Noah Stewart shelters in the closet just 15 minutes before an April 2011 tornado demolished his house. Wearing the helmet may have saved his life, one doctor says.
Courtesy of the Stewart family

Originally published on Thu May 3, 2012 10:44 am

Can a helmet protect you in a tornado?

The Centers for Disease Control and Prevention says there's no research on how effective helmets are in preventing head injuries during tornadoes.

But, in what looks like a first, the agency says, in effect, that it's not out of the question that they might help.

Last year, tornadoes claimed the lives of more than 500 people in the U.S. Some safety advocates say protecting your head with a sturdy helmet could help reduce injuries and deaths.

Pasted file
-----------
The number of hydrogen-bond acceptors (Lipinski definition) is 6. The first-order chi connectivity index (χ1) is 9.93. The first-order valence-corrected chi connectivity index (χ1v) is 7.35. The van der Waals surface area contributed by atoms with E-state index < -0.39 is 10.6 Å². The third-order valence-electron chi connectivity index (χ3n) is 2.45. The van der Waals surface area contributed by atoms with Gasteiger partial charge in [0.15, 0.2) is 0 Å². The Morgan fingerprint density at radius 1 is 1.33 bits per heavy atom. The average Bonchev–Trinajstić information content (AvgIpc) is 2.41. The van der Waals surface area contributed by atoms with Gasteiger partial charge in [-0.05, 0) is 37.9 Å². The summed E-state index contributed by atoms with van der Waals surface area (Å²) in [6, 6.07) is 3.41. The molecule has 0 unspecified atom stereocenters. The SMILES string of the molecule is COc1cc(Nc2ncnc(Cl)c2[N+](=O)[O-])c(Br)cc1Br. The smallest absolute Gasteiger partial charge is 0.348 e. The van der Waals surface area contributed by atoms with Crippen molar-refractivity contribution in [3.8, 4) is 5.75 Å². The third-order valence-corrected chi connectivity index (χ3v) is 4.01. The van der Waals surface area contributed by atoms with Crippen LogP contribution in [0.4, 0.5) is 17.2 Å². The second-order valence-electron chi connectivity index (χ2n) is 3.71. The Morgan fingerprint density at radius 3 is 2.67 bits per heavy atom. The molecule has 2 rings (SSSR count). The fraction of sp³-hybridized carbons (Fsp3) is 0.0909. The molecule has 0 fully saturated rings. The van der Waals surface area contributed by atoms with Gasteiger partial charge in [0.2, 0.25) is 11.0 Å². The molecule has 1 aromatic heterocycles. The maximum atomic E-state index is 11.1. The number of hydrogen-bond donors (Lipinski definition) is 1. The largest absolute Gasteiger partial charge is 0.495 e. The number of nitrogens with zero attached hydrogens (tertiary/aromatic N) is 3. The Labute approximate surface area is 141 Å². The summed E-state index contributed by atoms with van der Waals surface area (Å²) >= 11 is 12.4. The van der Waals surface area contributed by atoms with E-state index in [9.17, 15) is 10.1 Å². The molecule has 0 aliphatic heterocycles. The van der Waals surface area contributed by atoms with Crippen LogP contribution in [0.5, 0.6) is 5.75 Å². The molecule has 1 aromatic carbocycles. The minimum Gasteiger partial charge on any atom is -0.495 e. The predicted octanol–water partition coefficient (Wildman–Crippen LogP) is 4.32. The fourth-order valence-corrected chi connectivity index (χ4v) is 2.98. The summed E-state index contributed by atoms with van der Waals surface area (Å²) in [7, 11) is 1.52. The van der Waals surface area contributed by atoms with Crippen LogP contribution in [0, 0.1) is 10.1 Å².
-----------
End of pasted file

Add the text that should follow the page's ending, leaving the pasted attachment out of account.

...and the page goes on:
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National Security
10:36 am
Thu May 3, 2012

Bin Laden Papers Show Him Frustrated, Marginalized

Pakistanis walk past the rubble of bin Laden's demolished compound this week.
Sajjad Qayyum AFP/Getty Images

Originally published on Thu May 3, 2012 11:50 am

Documents found at Osama bin Laden's compound in Pakistan reveal an al-Qaida leader who had come to feel marginalized and frustrated with actions taken by affiliated terror groups he had helped inspire.

The man responsible for the 9/11 terror attacks is seen struggling to limit attacks that killed mostly Muslims, and to keep the international jihad movement focused on what he viewed as the main target: the United States.

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The Two-Way
10:23 am
Thu May 3, 2012

With Chen's Fate Uncertain, Online 'Dark Glasses' Campaign Continues

The Dark Glasses blog.
ichenguangcheng.blogspot.com